DC Universe Rebirth - Cyborg 7-12

Variant gives away what her plans are on the cover of this issue.

Oh boy ... Where do I start? With the characterization that they were giving Vic Stone, Cyborg, and the interesting things they were setting up early on in the story (issues 1-6), like who the mysterious figure was that was parading as Cyborg's dad (Silas), or how they implied that they were going to explore the Motherbox technology that helps make Cyborg tick. These are the things that had me stoked to read the series. But it just didn't live up to it. In fact, it went from interesting to rehashed faster than you can say "Motherboxer." And when it hit rehashed territory, man did it ever read slowly. Grueling, even.

So what initially started off as an upfront gathering of cool ideas and character-building, turned into ... well, a bunch of messy villain appearances and single-issue events, even though the storylines continue for several issues each. Story arc 1: The Imitation of Life, went up to the 9th issue. Cyborg defeats OTAC (Silas' impersonator) at least temporarily. The 2nd arc: Danger in Detroit, begins exploring the mental side of Cyborg. But honestly, and unfortunately, I won't be getting beyond issue 12 for that conclusion.

OTAC/Anomaly spazzing out.

For people that were already familiar with Cyborg, I can only imagine the mental groans that took place as they rolled their eyes into oblivion and beyond, passing out from sheer repeat storylines. For people with limited knowledge of the character, like me, it just led to villains being introduced and fought within a single issue, especially towards the last few issues in this review. Ugh, it was a grind to read those.

Where did it go wrong, you might ask? Now, I don't know how long John Semper Jr. has been writing. A brief look into his credits says he's done a lot of stuff for animation and film. But for this, at least up to this point, I just had to jump off board and hope that the book gets better in time so I can jump back on because as it stands, it's just simply playing it safe in the old traditional way of comic books. There's not a lot of future potential in exploring face punches exclusively or melting your enemies within a page or two of their introduction. Do I want any punches or face melts? Oh heck yeah, but I want the punches to have some weight to them, tied to emotions. And I want the melting to have some sweet circumstantial buildup that makes them better.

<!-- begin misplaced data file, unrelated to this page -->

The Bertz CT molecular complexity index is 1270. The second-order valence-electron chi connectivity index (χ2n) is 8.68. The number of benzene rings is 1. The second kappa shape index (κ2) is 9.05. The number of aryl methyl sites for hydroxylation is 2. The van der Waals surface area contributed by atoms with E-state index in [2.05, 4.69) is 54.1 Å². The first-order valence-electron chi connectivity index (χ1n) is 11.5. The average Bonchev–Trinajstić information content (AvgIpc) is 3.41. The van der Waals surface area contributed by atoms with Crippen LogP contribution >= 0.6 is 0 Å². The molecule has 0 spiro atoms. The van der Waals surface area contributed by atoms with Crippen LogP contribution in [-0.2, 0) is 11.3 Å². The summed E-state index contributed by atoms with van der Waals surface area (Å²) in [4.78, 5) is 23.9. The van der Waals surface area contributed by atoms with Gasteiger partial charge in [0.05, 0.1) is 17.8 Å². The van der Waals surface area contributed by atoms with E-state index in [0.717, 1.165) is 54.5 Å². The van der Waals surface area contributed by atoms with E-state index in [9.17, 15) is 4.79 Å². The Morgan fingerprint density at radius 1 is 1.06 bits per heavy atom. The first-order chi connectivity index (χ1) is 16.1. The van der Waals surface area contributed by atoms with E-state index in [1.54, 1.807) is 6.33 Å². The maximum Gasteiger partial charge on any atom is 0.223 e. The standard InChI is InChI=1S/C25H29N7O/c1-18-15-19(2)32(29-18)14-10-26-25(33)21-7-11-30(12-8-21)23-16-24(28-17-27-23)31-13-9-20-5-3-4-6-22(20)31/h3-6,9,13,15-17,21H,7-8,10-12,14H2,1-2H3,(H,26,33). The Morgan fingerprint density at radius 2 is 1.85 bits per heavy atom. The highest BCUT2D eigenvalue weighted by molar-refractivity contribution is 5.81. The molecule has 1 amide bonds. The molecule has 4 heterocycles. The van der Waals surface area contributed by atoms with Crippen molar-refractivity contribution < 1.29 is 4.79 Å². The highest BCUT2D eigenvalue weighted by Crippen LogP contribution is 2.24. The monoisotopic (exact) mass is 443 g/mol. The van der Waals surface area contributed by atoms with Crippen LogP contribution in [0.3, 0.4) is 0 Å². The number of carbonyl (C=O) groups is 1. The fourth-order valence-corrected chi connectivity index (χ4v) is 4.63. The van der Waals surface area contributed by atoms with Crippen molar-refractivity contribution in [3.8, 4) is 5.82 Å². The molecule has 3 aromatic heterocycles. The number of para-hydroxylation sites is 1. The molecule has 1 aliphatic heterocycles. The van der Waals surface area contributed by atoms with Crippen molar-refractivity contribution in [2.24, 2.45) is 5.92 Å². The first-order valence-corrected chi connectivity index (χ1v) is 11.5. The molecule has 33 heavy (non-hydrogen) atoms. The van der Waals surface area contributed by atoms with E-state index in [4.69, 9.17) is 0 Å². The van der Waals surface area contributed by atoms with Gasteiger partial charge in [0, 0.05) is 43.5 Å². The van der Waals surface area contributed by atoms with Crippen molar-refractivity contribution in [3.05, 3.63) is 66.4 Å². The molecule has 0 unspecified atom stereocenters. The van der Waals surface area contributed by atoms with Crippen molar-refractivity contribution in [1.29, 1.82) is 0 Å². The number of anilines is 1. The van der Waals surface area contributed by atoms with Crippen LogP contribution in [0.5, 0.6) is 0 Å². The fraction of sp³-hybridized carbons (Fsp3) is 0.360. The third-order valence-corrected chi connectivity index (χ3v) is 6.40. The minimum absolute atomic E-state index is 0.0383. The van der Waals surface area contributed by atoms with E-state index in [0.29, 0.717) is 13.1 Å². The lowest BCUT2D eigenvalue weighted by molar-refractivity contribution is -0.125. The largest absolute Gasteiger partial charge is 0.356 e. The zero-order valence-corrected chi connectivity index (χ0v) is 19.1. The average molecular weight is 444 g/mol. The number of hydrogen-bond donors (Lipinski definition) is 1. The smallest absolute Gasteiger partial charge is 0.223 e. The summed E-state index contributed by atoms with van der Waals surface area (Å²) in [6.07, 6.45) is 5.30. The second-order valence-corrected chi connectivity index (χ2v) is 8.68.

The first thing I noticed, even early on in the issues, was that the dialogue would sometimes come off as corny or contrived. This I can forgive because sometimes writers have awesome ideas, but dialogue delivery can be hard on them. Sometimes writers just aren't strong in that area, but they can grow. This is what I initially thought would be the case because there were scenes that were written very good. However, if the dialogue mistakes were then counteracted by cool world-building, character-building, and concept-building, and any other kind of interesting "building," then that's what I'm personally after! That'll have me hanging around for many issues. At worst, I'd jump off and on the series. But this? The whole later part of the story and the next arc were just not my cup of coffee.

Starting with issue 7, where they revealed what Variant was really up to. That woman that was blown up in the explosion during her time in Iraq? That was Variant, and she actually seemed okay at first. A woman that put her life at risk for the possibility to become what Cyborg is. She was saved, basically ran through the same kind of treatment that Cyborg had received from his dad, Silas. But this time it was Silas' doppelganger that was doing the treatment, and the government unknowingly gave the villain a Motherbox, thinking that they could save their agent or at the least get the important information she had obtained when she was on the run, just before her explosion. Which worked. She became Variant and was supposedly having difficulty remembering what secrets she'd learned just before her near-death experience. Variant then moved into the second stage of her schemes, when she had to manipulate Cyborg to get him back to the place in which she had been "running" from. Turns out she was part of a group that is trying out manuever all governments, using the boom tube technology from Cyborg, then were intent on taking posession of all the nuclear war facilities around the globe in order to prevent any further destruction from the untrustable governments of the world. Short story shorter, she ends up being defeated and locked up. That should have been an indicator to me of what to expect next. But I still gave the benefit of the doubt because I liked the first six issues as much as I did.